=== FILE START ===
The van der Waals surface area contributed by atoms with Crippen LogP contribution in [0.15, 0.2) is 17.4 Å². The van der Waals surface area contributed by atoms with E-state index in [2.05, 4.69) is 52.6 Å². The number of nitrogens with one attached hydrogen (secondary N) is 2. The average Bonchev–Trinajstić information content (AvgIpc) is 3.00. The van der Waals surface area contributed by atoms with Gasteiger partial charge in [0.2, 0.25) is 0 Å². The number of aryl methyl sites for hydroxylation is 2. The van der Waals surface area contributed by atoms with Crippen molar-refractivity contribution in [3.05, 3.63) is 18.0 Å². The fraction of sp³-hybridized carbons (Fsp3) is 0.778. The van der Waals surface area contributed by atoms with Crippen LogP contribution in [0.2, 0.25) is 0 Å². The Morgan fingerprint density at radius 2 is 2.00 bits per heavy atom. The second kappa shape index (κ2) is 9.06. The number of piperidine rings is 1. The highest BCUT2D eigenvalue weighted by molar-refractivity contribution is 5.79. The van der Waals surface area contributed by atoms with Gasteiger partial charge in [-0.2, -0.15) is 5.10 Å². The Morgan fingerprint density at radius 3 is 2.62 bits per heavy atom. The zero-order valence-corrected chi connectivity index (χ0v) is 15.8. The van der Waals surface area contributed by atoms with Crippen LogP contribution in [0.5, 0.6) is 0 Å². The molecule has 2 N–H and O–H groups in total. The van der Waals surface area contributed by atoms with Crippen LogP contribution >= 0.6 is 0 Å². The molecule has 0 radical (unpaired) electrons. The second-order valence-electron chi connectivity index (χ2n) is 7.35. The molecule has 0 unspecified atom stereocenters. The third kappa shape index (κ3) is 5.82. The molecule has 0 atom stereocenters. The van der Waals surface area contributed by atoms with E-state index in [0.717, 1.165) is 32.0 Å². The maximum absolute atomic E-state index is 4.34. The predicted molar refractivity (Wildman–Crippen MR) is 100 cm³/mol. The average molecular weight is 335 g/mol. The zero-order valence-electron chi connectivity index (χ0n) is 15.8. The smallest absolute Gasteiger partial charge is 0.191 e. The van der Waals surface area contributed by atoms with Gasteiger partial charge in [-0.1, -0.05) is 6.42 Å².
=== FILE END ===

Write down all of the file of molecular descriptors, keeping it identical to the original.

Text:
The van der Waals surface area contributed by atoms with Crippen LogP contribution in [0.15, 0.2) is 17.4 Å². The van der Waals surface area contributed by atoms with E-state index in [2.05, 4.69) is 52.6 Å². The number of nitrogens with one attached hydrogen (secondary N) is 2. The average Bonchev–Trinajstić information content (AvgIpc) is 3.00. The van der Waals surface area contributed by atoms with Gasteiger partial charge in [0.2, 0.25) is 0 Å². The number of aryl methyl sites for hydroxylation is 2. The van der Waals surface area contributed by atoms with Crippen molar-refractivity contribution in [3.05, 3.63) is 18.0 Å². The fraction of sp³-hybridized carbons (Fsp3) is 0.778. The van der Waals surface area contributed by atoms with Crippen LogP contribution in [0.2, 0.25) is 0 Å². The Morgan fingerprint density at radius 2 is 2.00 bits per heavy atom. The second kappa shape index (κ2) is 9.06. The number of piperidine rings is 1. The highest BCUT2D eigenvalue weighted by molar-refractivity contribution is 5.79. The van der Waals surface area contributed by atoms with Gasteiger partial charge in [-0.2, -0.15) is 5.10 Å². The Morgan fingerprint density at radius 3 is 2.62 bits per heavy atom. The zero-order valence-corrected chi connectivity index (χ0v) is 15.8. The van der Waals surface area contributed by atoms with Crippen LogP contribution in [0.5, 0.6) is 0 Å². The molecule has 2 N–H and O–H groups in total. The van der Waals surface area contributed by atoms with Crippen LogP contribution >= 0.6 is 0 Å². The molecule has 0 radical (unpaired) electrons. The second-order valence-electron chi connectivity index (χ2n) is 7.35. The molecule has 0 unspecified atom stereocenters. The third kappa shape index (κ3) is 5.82. The molecule has 0 atom stereocenters. The van der Waals surface area contributed by atoms with E-state index in [0.717, 1.165) is 32.0 Å². The maximum absolute atomic E-state index is 4.34. The predicted molar refractivity (Wildman–Crippen MR) is 100 cm³/mol. The average molecular weight is 335 g/mol. The zero-order valence-electron chi connectivity index (χ0n) is 15.8. The smallest absolute Gasteiger partial charge is 0.191 e. The van der Waals surface area contributed by atoms with Gasteiger partial charge in [-0.1, -0.05) is 6.42 Å².